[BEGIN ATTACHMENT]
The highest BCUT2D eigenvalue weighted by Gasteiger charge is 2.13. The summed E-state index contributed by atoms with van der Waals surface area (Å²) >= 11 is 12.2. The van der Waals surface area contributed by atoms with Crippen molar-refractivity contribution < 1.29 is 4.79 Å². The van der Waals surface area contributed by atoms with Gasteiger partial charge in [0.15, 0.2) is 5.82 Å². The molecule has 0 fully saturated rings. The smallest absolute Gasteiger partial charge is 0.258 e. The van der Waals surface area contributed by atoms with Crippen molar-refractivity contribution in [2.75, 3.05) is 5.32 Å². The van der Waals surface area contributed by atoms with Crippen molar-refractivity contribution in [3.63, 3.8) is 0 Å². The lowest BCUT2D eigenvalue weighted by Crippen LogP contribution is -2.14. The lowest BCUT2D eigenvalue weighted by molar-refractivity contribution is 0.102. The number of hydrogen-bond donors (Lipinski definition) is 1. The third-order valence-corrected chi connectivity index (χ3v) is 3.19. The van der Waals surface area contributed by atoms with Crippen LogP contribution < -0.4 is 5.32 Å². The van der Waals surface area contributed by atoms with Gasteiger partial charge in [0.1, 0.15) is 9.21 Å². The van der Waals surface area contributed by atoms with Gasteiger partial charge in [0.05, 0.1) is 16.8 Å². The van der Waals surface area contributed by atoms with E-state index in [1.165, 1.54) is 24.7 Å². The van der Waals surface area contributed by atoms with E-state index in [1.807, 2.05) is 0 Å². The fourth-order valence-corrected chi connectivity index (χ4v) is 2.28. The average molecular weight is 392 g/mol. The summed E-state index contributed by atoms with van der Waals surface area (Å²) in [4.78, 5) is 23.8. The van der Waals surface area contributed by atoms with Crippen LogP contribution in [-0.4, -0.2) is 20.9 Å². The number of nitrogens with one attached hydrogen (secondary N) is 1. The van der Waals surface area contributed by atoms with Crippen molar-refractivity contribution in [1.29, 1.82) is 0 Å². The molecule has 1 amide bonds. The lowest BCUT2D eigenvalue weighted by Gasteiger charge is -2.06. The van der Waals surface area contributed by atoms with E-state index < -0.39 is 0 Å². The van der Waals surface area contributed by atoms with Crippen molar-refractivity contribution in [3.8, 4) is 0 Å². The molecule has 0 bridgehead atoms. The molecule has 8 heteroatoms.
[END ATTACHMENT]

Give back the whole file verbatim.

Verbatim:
The highest BCUT2D eigenvalue weighted by Gasteiger charge is 2.13. The summed E-state index contributed by atoms with van der Waals surface area (Å²) >= 11 is 12.2. The van der Waals surface area contributed by atoms with Crippen molar-refractivity contribution < 1.29 is 4.79 Å². The van der Waals surface area contributed by atoms with Gasteiger partial charge in [0.15, 0.2) is 5.82 Å². The molecule has 0 fully saturated rings. The smallest absolute Gasteiger partial charge is 0.258 e. The van der Waals surface area contributed by atoms with Crippen molar-refractivity contribution in [2.75, 3.05) is 5.32 Å². The van der Waals surface area contributed by atoms with Crippen molar-refractivity contribution in [3.63, 3.8) is 0 Å². The lowest BCUT2D eigenvalue weighted by Crippen LogP contribution is -2.14. The lowest BCUT2D eigenvalue weighted by molar-refractivity contribution is 0.102. The number of hydrogen-bond donors (Lipinski definition) is 1. The third-order valence-corrected chi connectivity index (χ3v) is 3.19. The van der Waals surface area contributed by atoms with Crippen LogP contribution < -0.4 is 5.32 Å². The van der Waals surface area contributed by atoms with Gasteiger partial charge in [0.1, 0.15) is 9.21 Å². The van der Waals surface area contributed by atoms with Gasteiger partial charge in [0.05, 0.1) is 16.8 Å². The van der Waals surface area contributed by atoms with E-state index in [1.165, 1.54) is 24.7 Å². The van der Waals surface area contributed by atoms with E-state index in [1.807, 2.05) is 0 Å². The fourth-order valence-corrected chi connectivity index (χ4v) is 2.28. The average molecular weight is 392 g/mol. The summed E-state index contributed by atoms with van der Waals surface area (Å²) in [4.78, 5) is 23.8. The van der Waals surface area contributed by atoms with Crippen LogP contribution in [-0.4, -0.2) is 20.9 Å². The number of nitrogens with one attached hydrogen (secondary N) is 1. The van der Waals surface area contributed by atoms with Crippen molar-refractivity contribution in [1.29, 1.82) is 0 Å². The molecule has 1 amide bonds. The lowest BCUT2D eigenvalue weighted by Gasteiger charge is -2.06. The van der Waals surface area contributed by atoms with E-state index < -0.39 is 0 Å². The van der Waals surface area contributed by atoms with Crippen molar-refractivity contribution in [3.8, 4) is 0 Å². The molecule has 0 bridgehead atoms. The molecule has 8 heteroatoms.